I’m not a fan of GAF Timberline shingles at all. Look at Atlas, I think they have a very good shingle at this time. 130 MPH wind rating. Ask your roofer to either put a gasket/rain cap on top of the pipe flashings or better yet, spend a little more money and get one of the lifetime pipe boots. Some are a bit ugly but pipe flashings are a major source of leaks.

Make sure Ice & water shield is installed in the valleys and eaves. With an 8 pitch in MN, I would guess two 3’ rows would be sufficient.

Were it me, I would not install a roof window or skylight. The new Velux are much better than what they were 5 years ago but I still despise them. A tunnel is much easier on the roofer, easier to flash and less likely to leak. Even then, unless having it is critical for you, keep in mind you’re putting a hole in your roof. Every time you penetrate the roof, you raise the chance for a leak.


#5

Choose your roofer from the recomendation of your friend, family or neighbor.
If you dont have that, i would walk in to a local "roofing only supplier "and ask for a roofer that does “roofing replacements” only.

You really dont want a new construction roofer on your job. They probably wont know what to do.
They havent learned yet how some of their techniques are wrong and where they fail.
They dont get feedback when their roofing fails
Because the homeowner has no idea who actually did the work.
Also new construction roofing workers are the lowest paid workers, so yes you will get the lowest price
But you will have the least experienced also.
The difference in price will be nothing compared to having to do the job twice in a short period of time.


#6

Agree with Authentic Dad about skylights.
Its always the people that dont have one,
That want one.

The people that have two or three of them for twenty years,
They have a different attitude about it.
Besides the leaks
Its like getting a sun burn in your living room when you dont want one. Lol.


#7

I’ve only had 1 skylight I installed leak, it was a copper skylight and it had a bad solder joint on an upper corner.

I’ve never had a Velux skylight leak.


#8

Axiom, if I knew you were the one doing her roof, I wouldn’t recommend against the skylight. However, I’m comfortable you’re not the average roofer either. I don’t recall us ever having a new one we installed leak either. But I sure have seen a ton of them done by other roofers leak. To be fair, the newer Velux are much better and easier to flash correctly. But I’ve seen some incredible hack jobs on older ones.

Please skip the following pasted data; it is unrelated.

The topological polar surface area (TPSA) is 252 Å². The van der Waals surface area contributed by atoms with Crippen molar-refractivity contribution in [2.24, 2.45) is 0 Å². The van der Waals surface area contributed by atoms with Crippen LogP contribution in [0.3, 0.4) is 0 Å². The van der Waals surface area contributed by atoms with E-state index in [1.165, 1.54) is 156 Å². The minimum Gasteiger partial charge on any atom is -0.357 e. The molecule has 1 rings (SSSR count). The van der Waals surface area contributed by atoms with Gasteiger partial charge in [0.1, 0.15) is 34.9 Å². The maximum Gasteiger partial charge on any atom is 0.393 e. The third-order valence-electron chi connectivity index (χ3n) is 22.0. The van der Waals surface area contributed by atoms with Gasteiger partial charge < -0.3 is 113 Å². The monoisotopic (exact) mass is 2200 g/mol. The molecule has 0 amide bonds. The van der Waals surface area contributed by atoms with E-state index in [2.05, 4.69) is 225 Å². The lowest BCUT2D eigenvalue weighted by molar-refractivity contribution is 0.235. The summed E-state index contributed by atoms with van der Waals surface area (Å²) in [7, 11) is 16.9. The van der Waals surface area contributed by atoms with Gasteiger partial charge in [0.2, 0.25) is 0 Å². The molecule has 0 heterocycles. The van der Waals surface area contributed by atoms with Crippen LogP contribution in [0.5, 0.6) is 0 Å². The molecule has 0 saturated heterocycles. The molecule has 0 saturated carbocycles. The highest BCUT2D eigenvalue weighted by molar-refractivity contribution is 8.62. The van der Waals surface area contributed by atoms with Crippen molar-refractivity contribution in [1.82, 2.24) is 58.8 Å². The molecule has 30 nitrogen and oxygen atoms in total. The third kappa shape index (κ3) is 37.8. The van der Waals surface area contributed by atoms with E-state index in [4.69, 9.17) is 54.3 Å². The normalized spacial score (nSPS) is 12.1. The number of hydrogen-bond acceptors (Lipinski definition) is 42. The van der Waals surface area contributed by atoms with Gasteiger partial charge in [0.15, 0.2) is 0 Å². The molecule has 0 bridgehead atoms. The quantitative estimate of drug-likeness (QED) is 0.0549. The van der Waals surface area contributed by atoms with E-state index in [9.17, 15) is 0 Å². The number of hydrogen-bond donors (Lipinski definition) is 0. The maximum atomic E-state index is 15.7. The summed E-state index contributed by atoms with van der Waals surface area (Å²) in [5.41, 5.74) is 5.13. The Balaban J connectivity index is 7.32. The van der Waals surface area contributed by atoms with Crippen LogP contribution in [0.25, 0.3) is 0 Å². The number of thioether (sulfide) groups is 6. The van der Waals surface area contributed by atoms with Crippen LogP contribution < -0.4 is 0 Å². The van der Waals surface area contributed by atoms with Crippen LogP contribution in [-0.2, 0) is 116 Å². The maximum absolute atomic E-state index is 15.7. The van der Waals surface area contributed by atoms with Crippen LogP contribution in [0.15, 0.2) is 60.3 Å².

#9

I install the curbmount skylights with the bubble because i have never seen one leak due to its construction.
Fixed, replaced countless glass skylights
Because the rubber seal between the glass and metal frame fails.

If my customer is convinced to use the glass,
i go ahead and pre-caulk where the glass meets the metal.


#10

The new velux units accomplish that seal with a butyl tape rather than the old rubber seal. They are much better than they used to be


#11

You’re not at the mercy of the roofer Aura contracts supply house who is referring you. Simply contact major Roofing manufacturer such as CertainTeed and ask for a shingle Master select installer or contact Owens Corning and ask them for a certified installer or whatever manufacturer sells the most equipment in your area no offense if anybody is in Iko installer but stay far away from their material just


#12

Thank you gentleman for all you replies. I’m checking with GAF for an installer, have investigated ridge vents, and will be asking any roofer for their experience with Sun Tunnel (tube) skylights. :slight_smile:


#13

Ridge vents are not always necessary many houses come with gable vents if your home has gable vents all you will need is proper intake vents in your soffit or sure vent at the Gable side and possibly one or two slant back mechanical & if you have an attic fan do not add any other venting other than intake